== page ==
The world is an increasingly small place, the people in it realising they are bound by the same threads. Beyond the everyday struggles we share to lesser or greater extents, one of the most powerful, and truly universal, forces is music. The sounds of Western rock music filtered across the globe and in India friends Jayant Bhadula, Karan Katiyar and Raoul Kerr heard its call, adding sounds from their own heritage into the mix. After making their mark with covers, the three have now brought debut ‘Rakshak’ into the world and the results are truly electrifying.
A tight ten songs long, the album brings a glorious mix of metal and traditional Indian folk music instrumentation that stands shoulder to shoulder with internationally known acts like The Hu in their creativity and earthiness. Whilst decibel loving bands are springing up all over the globe, forging their own identities rooted in their own culture, the rise of these acts that input so much of their tradition into the material is a voice that is both fresh yet steeped in an ancient tradition. ‘Rakshak’ announces the arrival of Bloodywood in a way that couldn’t be louder or clearer.
The monstrous groove of ‘Gaddaar’ opens the album in a barrage of blast beats and huge riffs from Katiyar, the raw vocals of Bjadula and rap from Kerr a fantastically heady combination. Throughout the album, the core at which everything grows from is the use of musical stylings hewn from their homeland and it soaks everything in an atmosphere that’s uniquely their own, the beautiful intro to ‘Aaj’ giving way to the mayhem a prime example. There’s a glorious mix of elements here, the structure of the songs as vibrant as India itself, from the ethereal vocals and flurry of guitarwork in ‘Zanjeero Se’ to the skyscraping force of ‘Yaad’, each has its own highs.
Easily something to be enjoyed in one sitting, ‘Rakshak’ should prove the international breakthrough that puts the already growing profile of the band well and truly on the map. With influences of Linkin Park and Rage Against The Machine front and centre, Bloodywood fire on all cylinders here, the gleaming production polishing their sound but also retaining the fire that burns brightly here. Whilst some may say it borders on the much-maligned Nu Metal movement at times, there is more substance and reality here than most of the bands from that era could muster in multiple lifetimes.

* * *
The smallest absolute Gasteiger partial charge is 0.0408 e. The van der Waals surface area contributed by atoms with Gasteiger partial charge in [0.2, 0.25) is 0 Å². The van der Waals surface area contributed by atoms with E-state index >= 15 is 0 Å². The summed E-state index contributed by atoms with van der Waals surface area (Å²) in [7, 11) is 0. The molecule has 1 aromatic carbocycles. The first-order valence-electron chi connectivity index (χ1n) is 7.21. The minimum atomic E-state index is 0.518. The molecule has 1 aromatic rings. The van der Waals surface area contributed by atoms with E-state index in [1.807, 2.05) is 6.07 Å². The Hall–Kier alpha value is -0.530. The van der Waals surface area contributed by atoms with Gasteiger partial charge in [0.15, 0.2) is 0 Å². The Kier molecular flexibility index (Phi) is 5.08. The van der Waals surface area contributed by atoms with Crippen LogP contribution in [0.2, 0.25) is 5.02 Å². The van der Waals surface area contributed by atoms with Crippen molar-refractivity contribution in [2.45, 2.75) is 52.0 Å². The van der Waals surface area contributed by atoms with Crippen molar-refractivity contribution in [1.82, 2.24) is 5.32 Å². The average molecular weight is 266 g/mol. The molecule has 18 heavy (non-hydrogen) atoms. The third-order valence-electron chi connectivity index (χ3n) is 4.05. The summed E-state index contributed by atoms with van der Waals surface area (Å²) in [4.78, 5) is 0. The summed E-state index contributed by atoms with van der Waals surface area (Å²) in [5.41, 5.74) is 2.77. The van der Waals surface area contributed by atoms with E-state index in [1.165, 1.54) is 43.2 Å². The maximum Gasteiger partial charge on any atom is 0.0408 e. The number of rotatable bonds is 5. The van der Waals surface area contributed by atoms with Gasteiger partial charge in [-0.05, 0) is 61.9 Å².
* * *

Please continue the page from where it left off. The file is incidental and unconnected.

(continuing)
Particularly impressive, ‘Jee Veerey’ could be an ideal pick for the next adrenaline soaked ‘Mission Impossible’ film and the total maelstrom of ‘Dana-Dan’ sweeps all from its path, flattening cities with its power. More than just a band focussed on its metal attack, there is a real intelligence and purpose in the lyrics, the themes of social justice and positivity eschewing the usual rock ‘n’ roll tropes and reflected in their work as a band actively reaching out not just to their own community but globally.
Earth shaking sounds, whiplash smart and uplifting themes, originality and a blistering focus on what they do, Bloodywood have created a debut that is likely going to be hailed as one of the finest albums of the year and maybe of their generation too. Truly ground breaking and incendiary, ‘Rakshak’ is destined to make the world sit up and listen.
Review: Paul Monkhouse
1 – Gaddaar
2 – Aaj
3 – Zanjeero Se
4 – Machi Bhasad (Album Version)
5 – Dana-Dan
6 – Jee Veerey (Album Version)
7 – Endurant (Album Version)
8 – Yaad (Album Version)
9 – BSDK.exe
10 – Chakh Le
Rakshak is out now, you can purchase a physical copy here or stream it online.